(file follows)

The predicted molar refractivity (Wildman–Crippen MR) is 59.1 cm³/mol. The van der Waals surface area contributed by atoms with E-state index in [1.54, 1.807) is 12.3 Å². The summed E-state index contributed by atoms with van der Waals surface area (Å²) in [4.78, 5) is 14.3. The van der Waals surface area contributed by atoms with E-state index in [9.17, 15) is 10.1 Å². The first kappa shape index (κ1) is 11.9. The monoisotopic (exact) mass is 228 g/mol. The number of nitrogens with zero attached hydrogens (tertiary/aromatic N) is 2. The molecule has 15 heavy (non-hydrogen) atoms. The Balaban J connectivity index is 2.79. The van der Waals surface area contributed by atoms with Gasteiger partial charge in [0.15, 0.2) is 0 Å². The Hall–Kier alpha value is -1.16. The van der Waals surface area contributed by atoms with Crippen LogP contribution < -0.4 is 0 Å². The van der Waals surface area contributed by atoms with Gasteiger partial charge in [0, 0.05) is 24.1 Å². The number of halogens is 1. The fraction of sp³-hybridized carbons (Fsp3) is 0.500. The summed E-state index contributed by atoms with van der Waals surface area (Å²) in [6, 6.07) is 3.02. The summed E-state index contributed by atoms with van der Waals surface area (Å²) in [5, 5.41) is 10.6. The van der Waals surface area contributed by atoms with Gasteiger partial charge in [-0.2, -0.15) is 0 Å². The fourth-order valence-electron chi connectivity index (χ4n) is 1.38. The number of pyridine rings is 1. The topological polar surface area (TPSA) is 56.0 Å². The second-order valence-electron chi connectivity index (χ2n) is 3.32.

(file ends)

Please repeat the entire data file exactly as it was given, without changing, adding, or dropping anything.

The predicted molar refractivity (Wildman–Crippen MR) is 59.1 cm³/mol. The van der Waals surface area contributed by atoms with E-state index in [1.54, 1.807) is 12.3 Å². The summed E-state index contributed by atoms with van der Waals surface area (Å²) in [4.78, 5) is 14.3. The van der Waals surface area contributed by atoms with E-state index in [9.17, 15) is 10.1 Å². The first kappa shape index (κ1) is 11.9. The monoisotopic (exact) mass is 228 g/mol. The number of nitrogens with zero attached hydrogens (tertiary/aromatic N) is 2. The molecule has 15 heavy (non-hydrogen) atoms. The Balaban J connectivity index is 2.79. The van der Waals surface area contributed by atoms with Gasteiger partial charge in [0.15, 0.2) is 0 Å². The Hall–Kier alpha value is -1.16. The van der Waals surface area contributed by atoms with Crippen LogP contribution < -0.4 is 0 Å². The van der Waals surface area contributed by atoms with Gasteiger partial charge in [0, 0.05) is 24.1 Å². The number of halogens is 1. The fraction of sp³-hybridized carbons (Fsp3) is 0.500. The summed E-state index contributed by atoms with van der Waals surface area (Å²) in [6, 6.07) is 3.02. The summed E-state index contributed by atoms with van der Waals surface area (Å²) in [5, 5.41) is 10.6. The van der Waals surface area contributed by atoms with Gasteiger partial charge in [-0.2, -0.15) is 0 Å². The fourth-order valence-electron chi connectivity index (χ4n) is 1.38. The number of pyridine rings is 1. The topological polar surface area (TPSA) is 56.0 Å². The second-order valence-electron chi connectivity index (χ2n) is 3.32.